He set himself the goal - relying on rich linguistic material, to show the economy, political situation, unique spiritual culture of the Turkic peoples, particularly, their achievements in the development of scientific knowledge and technology, art and literature. He wanted to demonstrate their traditions and customs, religious beliefs, etc.

Many modern scholars-philologists are struck by the fact that Mahmoud Kashgari back in the XI century conditionally singled out the constituent parts in the Turkic words, introduced the comparative method and historical approach into the study of languages, laying the foundations of what we now call “Turkology”.

Mahmoud Kashgari was a universal scholar of his time. He studied not only the actual problems of Linguistics, but also studied the important issues of Folklore, History, Ethnography, Geography, Astronomy, Medicine, and Philosophy.

In the center of attention of Mahmoud Kashgari as a thinker were: the philosophy of nature, problems of social development, ethical and aesthetic views of Turkic peoples, issues of humanism, patriotic education of the younger generation.

The “Diwan Lughat al-Turk” by Mahmoud Kashgari contains more than 240 literary passages, couplets of ritual and lyric songs and about 290 proverbs and sayings. They clearly reflect the humanistic ideas of the great scientific era of the Karakhanids.

Based on the rich material of folklore, the philosopher thinks over about the meaning of life, a human being and his mission on the Earth. He praises the man of labor, condemns parasitism and an idle lifestyle of people.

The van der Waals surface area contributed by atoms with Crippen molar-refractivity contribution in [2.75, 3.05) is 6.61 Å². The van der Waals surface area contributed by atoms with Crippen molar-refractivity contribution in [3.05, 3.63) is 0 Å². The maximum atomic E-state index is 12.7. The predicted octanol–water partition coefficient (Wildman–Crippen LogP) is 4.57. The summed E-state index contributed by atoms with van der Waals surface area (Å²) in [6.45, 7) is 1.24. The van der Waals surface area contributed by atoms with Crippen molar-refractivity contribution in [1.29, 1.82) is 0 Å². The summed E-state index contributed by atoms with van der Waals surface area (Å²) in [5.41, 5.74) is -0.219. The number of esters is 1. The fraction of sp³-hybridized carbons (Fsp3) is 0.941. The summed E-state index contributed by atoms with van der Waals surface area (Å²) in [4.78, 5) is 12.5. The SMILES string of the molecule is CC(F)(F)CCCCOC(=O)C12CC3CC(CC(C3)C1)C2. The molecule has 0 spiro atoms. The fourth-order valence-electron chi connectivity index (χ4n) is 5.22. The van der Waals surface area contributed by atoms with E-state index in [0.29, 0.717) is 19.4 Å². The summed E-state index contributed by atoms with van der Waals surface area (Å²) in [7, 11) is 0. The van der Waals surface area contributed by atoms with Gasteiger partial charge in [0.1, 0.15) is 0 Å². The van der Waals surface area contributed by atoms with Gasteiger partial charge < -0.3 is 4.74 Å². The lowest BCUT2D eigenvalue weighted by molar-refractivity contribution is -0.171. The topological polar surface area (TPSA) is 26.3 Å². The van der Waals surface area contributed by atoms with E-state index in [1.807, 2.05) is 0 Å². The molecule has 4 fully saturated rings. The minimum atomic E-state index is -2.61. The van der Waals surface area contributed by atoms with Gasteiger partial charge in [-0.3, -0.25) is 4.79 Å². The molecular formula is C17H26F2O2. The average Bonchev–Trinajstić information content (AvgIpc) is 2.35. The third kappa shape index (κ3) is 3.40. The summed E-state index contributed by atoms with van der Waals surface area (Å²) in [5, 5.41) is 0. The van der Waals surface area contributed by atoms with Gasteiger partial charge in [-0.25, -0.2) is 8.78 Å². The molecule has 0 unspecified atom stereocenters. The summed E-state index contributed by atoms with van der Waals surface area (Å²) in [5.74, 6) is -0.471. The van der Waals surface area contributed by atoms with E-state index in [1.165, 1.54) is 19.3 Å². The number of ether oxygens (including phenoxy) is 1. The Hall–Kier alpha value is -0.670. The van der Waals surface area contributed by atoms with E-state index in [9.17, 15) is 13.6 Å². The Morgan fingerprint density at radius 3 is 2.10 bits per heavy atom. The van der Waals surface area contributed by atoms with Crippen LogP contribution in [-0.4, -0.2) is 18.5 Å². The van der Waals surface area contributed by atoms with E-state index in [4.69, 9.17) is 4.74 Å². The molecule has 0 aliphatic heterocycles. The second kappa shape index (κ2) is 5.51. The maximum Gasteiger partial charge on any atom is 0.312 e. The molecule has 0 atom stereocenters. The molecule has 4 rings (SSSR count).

It should also be noted that the “Diwan Lughat al-Turk” is the first areal linguistic work, because Mahmoud Kashgari added a round world map to his work.

But if Arab cartographers drew a map round as an image of the Earth and in the middle depicted Mecca, then Mahmoud Kashgari drew a round map and marked in its center cities such as Kashgar, Barskan and Balasgun, the centers of the Karakhanid state. In the west of the map we see Kipchaks and Rum, populated by Franks, in the southwest - Ethiopia, in the north - India, in the east - China and Japan.

The first known map of the areas inhabited by Turkic peoples, done by Mahmoud Kashgari.

This map is housed at the National Library in Istanbul.

Khalel Dosmukhameduly at the beginning of the XXth century, one of the first researchers to consider the work of Mahmoud Kashgari in connection with areal linguistics, wrote that “in the history of Islam, geography has never been used in linguistics” and it was done by Mahmoud Kashgari, “by drawing a map in a round form and showing the world where and how the Turkic tribes were located”.

Before making the round map, Mahmoud Kashgari examined the territory of Turkic tribes settled from Rome to the ocean, and the social and geographical conditionality of keeping their language “clean”. Besides that, he created an areal classification of Turkic languages.

The first complete translation of “The Compendium of the Turkic languages” was done in Turkey, it was translated into Turkish language. There are also English, Uyghur, Uzbek, Qazaq, Russian versions of the work. A significant part of the material to this book was used in published in Germany “A Dictionary of the Ancient Turkic language” in German. The “Ancient Turkic Dictionary”, issued in the USSR, was very popular. The basis for that dictionary was Mahmoud Kashgari’s work “Diwan Lughat al-Turk”.  

Therefore, it is not accidental that these days, Qazaqs, Uzbeks, Uighurs, and Turkmens claim that Mahmoud Kashgari belongs to their people. But regardless of these claims, Mahmoud Kashgari remains a great son and the common heritage of all the peoples of Central Asia, an outstanding scientist who has made an invaluable contribution to the history and culture of these peoples.